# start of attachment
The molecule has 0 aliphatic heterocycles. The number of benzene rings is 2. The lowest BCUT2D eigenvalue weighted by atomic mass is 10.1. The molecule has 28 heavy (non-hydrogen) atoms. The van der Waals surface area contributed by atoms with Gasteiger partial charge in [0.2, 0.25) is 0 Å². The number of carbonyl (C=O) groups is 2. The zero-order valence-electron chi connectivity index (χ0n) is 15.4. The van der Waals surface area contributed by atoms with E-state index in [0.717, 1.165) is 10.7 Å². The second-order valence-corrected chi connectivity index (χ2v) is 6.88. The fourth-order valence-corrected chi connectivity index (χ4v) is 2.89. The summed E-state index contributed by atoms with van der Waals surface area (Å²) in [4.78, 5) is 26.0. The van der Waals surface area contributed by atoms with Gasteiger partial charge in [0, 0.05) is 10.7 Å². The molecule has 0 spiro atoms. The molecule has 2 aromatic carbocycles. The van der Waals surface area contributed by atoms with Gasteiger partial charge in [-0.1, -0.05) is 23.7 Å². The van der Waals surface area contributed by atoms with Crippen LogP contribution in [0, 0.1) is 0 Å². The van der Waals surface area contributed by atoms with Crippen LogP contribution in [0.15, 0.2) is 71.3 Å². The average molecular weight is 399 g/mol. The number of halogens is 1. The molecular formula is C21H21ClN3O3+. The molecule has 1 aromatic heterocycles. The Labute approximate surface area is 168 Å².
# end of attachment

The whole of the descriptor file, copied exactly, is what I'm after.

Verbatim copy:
The molecule has 0 aliphatic heterocycles. The number of benzene rings is 2. The lowest BCUT2D eigenvalue weighted by atomic mass is 10.1. The molecule has 28 heavy (non-hydrogen) atoms. The van der Waals surface area contributed by atoms with Gasteiger partial charge in [0.2, 0.25) is 0 Å². The number of carbonyl (C=O) groups is 2. The zero-order valence-electron chi connectivity index (χ0n) is 15.4. The van der Waals surface area contributed by atoms with E-state index in [0.717, 1.165) is 10.7 Å². The second-order valence-corrected chi connectivity index (χ2v) is 6.88. The fourth-order valence-corrected chi connectivity index (χ4v) is 2.89. The summed E-state index contributed by atoms with van der Waals surface area (Å²) in [4.78, 5) is 26.0. The van der Waals surface area contributed by atoms with Gasteiger partial charge in [0, 0.05) is 10.7 Å². The molecule has 0 spiro atoms. The molecule has 2 aromatic carbocycles. The van der Waals surface area contributed by atoms with Gasteiger partial charge in [-0.1, -0.05) is 23.7 Å². The van der Waals surface area contributed by atoms with Crippen LogP contribution in [0, 0.1) is 0 Å². The van der Waals surface area contributed by atoms with Crippen LogP contribution in [0.15, 0.2) is 71.3 Å². The average molecular weight is 399 g/mol. The number of halogens is 1. The molecular formula is C21H21ClN3O3+. The molecule has 1 aromatic heterocycles. The Labute approximate surface area is 168 Å².